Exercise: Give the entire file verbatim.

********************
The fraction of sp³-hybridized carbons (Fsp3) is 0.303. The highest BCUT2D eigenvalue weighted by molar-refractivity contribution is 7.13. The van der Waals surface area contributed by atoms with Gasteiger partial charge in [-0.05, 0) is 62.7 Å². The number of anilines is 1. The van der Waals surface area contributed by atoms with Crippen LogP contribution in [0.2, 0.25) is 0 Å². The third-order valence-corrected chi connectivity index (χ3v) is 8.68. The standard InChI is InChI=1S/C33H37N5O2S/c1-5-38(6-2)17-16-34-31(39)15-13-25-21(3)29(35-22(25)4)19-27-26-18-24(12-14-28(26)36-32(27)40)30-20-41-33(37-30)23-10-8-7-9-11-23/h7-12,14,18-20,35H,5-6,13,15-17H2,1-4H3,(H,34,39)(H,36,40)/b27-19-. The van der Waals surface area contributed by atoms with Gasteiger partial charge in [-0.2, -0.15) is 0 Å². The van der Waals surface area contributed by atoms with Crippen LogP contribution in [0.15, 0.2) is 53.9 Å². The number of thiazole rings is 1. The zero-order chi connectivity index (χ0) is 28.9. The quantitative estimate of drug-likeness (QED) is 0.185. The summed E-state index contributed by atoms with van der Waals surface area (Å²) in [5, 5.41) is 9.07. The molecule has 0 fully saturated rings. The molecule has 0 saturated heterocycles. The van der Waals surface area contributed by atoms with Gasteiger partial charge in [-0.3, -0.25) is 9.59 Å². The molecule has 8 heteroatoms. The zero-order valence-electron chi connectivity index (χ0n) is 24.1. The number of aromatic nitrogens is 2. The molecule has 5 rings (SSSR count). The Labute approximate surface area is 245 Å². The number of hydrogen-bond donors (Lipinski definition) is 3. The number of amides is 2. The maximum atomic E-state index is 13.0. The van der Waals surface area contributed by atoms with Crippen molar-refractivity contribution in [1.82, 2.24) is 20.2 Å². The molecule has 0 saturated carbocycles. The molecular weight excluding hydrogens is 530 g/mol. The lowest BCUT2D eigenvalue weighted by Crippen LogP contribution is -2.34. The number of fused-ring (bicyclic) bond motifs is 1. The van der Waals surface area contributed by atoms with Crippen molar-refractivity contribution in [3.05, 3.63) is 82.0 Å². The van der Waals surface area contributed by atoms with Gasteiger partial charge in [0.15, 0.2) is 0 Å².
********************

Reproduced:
The fraction of sp³-hybridized carbons (Fsp3) is 0.303. The highest BCUT2D eigenvalue weighted by molar-refractivity contribution is 7.13. The van der Waals surface area contributed by atoms with Gasteiger partial charge in [-0.05, 0) is 62.7 Å². The number of anilines is 1. The van der Waals surface area contributed by atoms with Crippen LogP contribution in [0.2, 0.25) is 0 Å². The third-order valence-corrected chi connectivity index (χ3v) is 8.68. The standard InChI is InChI=1S/C33H37N5O2S/c1-5-38(6-2)17-16-34-31(39)15-13-25-21(3)29(35-22(25)4)19-27-26-18-24(12-14-28(26)36-32(27)40)30-20-41-33(37-30)23-10-8-7-9-11-23/h7-12,14,18-20,35H,5-6,13,15-17H2,1-4H3,(H,34,39)(H,36,40)/b27-19-. The van der Waals surface area contributed by atoms with Gasteiger partial charge in [-0.2, -0.15) is 0 Å². The van der Waals surface area contributed by atoms with Crippen LogP contribution in [0.15, 0.2) is 53.9 Å². The number of thiazole rings is 1. The zero-order chi connectivity index (χ0) is 28.9. The quantitative estimate of drug-likeness (QED) is 0.185. The summed E-state index contributed by atoms with van der Waals surface area (Å²) in [5, 5.41) is 9.07. The molecule has 0 fully saturated rings. The molecule has 0 saturated heterocycles. The van der Waals surface area contributed by atoms with Gasteiger partial charge in [-0.3, -0.25) is 9.59 Å². The molecule has 8 heteroatoms. The zero-order valence-electron chi connectivity index (χ0n) is 24.1. The number of aromatic nitrogens is 2. The molecule has 5 rings (SSSR count). The Labute approximate surface area is 245 Å². The number of hydrogen-bond donors (Lipinski definition) is 3. The number of amides is 2. The maximum atomic E-state index is 13.0. The van der Waals surface area contributed by atoms with Crippen molar-refractivity contribution in [1.82, 2.24) is 20.2 Å². The molecule has 0 saturated carbocycles. The molecular weight excluding hydrogens is 530 g/mol. The lowest BCUT2D eigenvalue weighted by Crippen LogP contribution is -2.34. The number of fused-ring (bicyclic) bond motifs is 1. The van der Waals surface area contributed by atoms with Crippen molar-refractivity contribution in [3.05, 3.63) is 82.0 Å². The van der Waals surface area contributed by atoms with Gasteiger partial charge in [0.15, 0.2) is 0 Å².